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Can a Hotel Lift Air France-KLM?

Air France-KLM could have a new investor from an unlikely source. AccorHotels announced their interest in buying up to 14 percent of the airline, the amount currently held by the French government. Although the exchange could bolster the carrier, analysts want to know what Accor sees in the parent company of two flag carriers.

Air France-KLM could get some needed assistance from another travel partner – but not another airline. Reuters reports AccorHotels wants to purchase the company shares currently held by the French government.

The state has struggled to help the airline cope with major business changes, leading to a string of strikes. In a statement issued on Sunday, June 3, 2018, Europe’s largest hotel group by rooms announced their interest in taking over the 14.3 percent currently owned by the government.

“Over the past years, AccorHotels has held discussions with Air France-KLM, notably with a view to developing joint digital projects as well as a joint loyalty and services platform,” the AccorHotels announced in a press release. “Reflections included the potential acquisition of a minority stake by AccorHotels in AirFrance-KLM, in order to strengthen the industrial growth project.”

Purchasing the French government stake would fall in line with AccorHotels’ current growth strategy. In 2018 alone, the hotel company bought corporate and contract catering company Adoria, table reservation platform ResDiary, Chilean company Atton Hotels and closed their deal with luxury resort brand Mantra Group. Adding the stake in a major European airline could keep customers within their sphere of influence throughout their entire trip.

But while a minority share from the hotelier could be good for the airline, analysts are skeptical the benefits could run both ways. While both companies could benefit from encouraging customer crossover, concerns exist over whether a stock purchase is the right route.

“While the strategic rationale for Accor is there, we wonder why this cannot be achieved by a commercial partnership without any equity stake,” analyst Richard Clark from Bernstein told Skift. “Air France-KLM currently has no CEO, no evident strategy to solve its labor crisis, and is highly exposed to rising fuel prices; and more cyclicality, all of which are not positives for valuation.”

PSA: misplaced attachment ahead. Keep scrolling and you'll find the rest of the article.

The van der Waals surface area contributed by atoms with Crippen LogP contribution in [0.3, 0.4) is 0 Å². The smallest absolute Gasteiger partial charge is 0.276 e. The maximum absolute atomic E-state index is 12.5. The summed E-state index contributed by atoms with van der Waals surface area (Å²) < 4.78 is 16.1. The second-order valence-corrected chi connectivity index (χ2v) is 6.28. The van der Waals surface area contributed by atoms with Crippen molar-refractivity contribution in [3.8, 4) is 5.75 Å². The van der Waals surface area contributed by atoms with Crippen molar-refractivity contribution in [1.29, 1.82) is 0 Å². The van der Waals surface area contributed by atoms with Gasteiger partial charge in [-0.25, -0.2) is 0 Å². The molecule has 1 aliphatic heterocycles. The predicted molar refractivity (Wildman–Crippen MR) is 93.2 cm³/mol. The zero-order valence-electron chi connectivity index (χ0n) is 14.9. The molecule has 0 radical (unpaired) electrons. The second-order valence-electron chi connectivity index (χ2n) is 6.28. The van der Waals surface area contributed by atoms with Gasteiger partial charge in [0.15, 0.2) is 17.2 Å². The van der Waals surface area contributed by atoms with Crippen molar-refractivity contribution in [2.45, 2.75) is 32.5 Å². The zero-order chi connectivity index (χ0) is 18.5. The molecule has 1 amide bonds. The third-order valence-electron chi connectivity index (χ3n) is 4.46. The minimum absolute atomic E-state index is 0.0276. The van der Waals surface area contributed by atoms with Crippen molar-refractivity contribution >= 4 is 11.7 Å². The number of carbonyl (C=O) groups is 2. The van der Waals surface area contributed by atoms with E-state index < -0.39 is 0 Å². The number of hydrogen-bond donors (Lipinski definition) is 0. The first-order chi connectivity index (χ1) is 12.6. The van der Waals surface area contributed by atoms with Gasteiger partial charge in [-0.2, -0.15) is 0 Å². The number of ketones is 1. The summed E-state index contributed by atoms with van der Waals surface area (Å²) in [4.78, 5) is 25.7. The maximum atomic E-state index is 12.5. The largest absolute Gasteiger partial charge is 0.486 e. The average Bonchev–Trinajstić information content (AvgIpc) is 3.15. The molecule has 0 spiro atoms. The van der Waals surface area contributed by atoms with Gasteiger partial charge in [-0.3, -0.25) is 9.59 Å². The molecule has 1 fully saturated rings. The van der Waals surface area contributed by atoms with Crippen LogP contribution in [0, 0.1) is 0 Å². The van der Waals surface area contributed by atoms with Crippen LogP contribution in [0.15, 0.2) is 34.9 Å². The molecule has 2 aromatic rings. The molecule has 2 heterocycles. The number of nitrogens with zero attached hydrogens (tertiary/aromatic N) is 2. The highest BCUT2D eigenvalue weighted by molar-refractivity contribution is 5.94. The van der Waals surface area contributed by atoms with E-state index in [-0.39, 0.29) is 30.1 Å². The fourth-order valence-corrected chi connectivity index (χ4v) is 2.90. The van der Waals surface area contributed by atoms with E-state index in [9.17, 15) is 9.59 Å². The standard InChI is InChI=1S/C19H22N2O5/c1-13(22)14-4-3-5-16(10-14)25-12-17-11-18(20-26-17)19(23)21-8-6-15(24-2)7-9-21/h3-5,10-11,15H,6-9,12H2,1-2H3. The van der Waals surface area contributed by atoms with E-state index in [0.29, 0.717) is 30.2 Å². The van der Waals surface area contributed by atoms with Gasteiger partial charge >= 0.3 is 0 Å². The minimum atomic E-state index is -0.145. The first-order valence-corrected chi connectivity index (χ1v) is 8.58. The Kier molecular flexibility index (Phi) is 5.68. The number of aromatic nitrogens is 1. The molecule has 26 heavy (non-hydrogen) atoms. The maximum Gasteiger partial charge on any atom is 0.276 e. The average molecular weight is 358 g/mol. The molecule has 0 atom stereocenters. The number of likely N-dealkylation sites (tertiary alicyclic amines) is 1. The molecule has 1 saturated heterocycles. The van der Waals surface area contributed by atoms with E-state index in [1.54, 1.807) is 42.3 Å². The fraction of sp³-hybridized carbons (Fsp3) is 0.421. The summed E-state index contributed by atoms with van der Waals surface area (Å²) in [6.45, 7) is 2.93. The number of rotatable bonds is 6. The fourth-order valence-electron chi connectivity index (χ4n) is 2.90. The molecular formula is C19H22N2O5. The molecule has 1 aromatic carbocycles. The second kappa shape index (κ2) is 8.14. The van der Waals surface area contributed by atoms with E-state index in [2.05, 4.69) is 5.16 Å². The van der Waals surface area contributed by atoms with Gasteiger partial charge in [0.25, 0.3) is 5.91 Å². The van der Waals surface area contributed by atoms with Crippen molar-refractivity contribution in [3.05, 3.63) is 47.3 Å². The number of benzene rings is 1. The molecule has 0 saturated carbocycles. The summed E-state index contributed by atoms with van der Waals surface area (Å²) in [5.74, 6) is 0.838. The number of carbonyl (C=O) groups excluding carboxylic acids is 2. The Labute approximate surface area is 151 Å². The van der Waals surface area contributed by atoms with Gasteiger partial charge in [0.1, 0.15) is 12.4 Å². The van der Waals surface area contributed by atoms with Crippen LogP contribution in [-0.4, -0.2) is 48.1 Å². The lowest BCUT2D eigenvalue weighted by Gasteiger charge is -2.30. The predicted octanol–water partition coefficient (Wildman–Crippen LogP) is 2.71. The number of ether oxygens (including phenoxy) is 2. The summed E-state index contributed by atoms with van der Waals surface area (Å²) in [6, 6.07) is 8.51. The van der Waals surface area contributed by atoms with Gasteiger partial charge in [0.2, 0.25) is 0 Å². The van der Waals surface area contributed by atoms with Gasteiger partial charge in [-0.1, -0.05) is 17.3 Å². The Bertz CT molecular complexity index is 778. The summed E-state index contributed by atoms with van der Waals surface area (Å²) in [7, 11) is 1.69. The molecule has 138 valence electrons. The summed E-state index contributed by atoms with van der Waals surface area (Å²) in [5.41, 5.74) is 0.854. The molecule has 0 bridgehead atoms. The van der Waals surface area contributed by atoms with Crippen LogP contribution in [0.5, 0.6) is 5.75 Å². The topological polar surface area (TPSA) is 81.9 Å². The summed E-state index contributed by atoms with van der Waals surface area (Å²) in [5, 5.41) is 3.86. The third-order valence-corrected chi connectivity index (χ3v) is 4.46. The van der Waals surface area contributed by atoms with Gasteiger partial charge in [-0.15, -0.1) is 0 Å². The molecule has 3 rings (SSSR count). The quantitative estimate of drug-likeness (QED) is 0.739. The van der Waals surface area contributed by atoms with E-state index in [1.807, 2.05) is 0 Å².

Air France-KLM have not offered a public comment on the developing situation.

[Photo: Shutterstock]

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jrpallante June 7, 2018

As a former waiter, I loved the tip system. I strived to provide exceptional service, and I continually earned more than my less motivated co-workers. People routinely requested me, so even on a slow night, my section was jumping. That said, a couple of recent experiences have bothered me. I ordered room service at a hotel. Of course the sandwich was ridiculously expensive and a can of Coke was $5, but then they tacked on a $5 service charge, and an 18% gratuity was applied to the entire check, including the service charge! Then they hand me a check with a blank space for an additional tip. If I had eaten in the hotel restaurant instead, 18% would already be a decent tip, and I would have avoided the $5 service charge. The room service waiter made exactly one trip to my room. He did not even have to pick up the dirty dishes, as those are left for the maid. If I had eaten in the restaurant, that waiter would have made several trips to my table, refilled my water, removed my dirty dishes, etc. He would have actually earned the 18% gratuity. As for the $5 room service charge, that is just another FU fee that hotels tack on. If anything, I think there should be a discount for room service, because I am not taking up valuable space in the restaurant. It is effectively a "to go" order. In a separate incident, I recently dined at a restaurant in Vail, where they tacked on a 2% service charge "to help pay our employees better." Screw that! If you need to charge more for your food to have a viable business, then do so, but simply tacking on additional fees is unacceptable.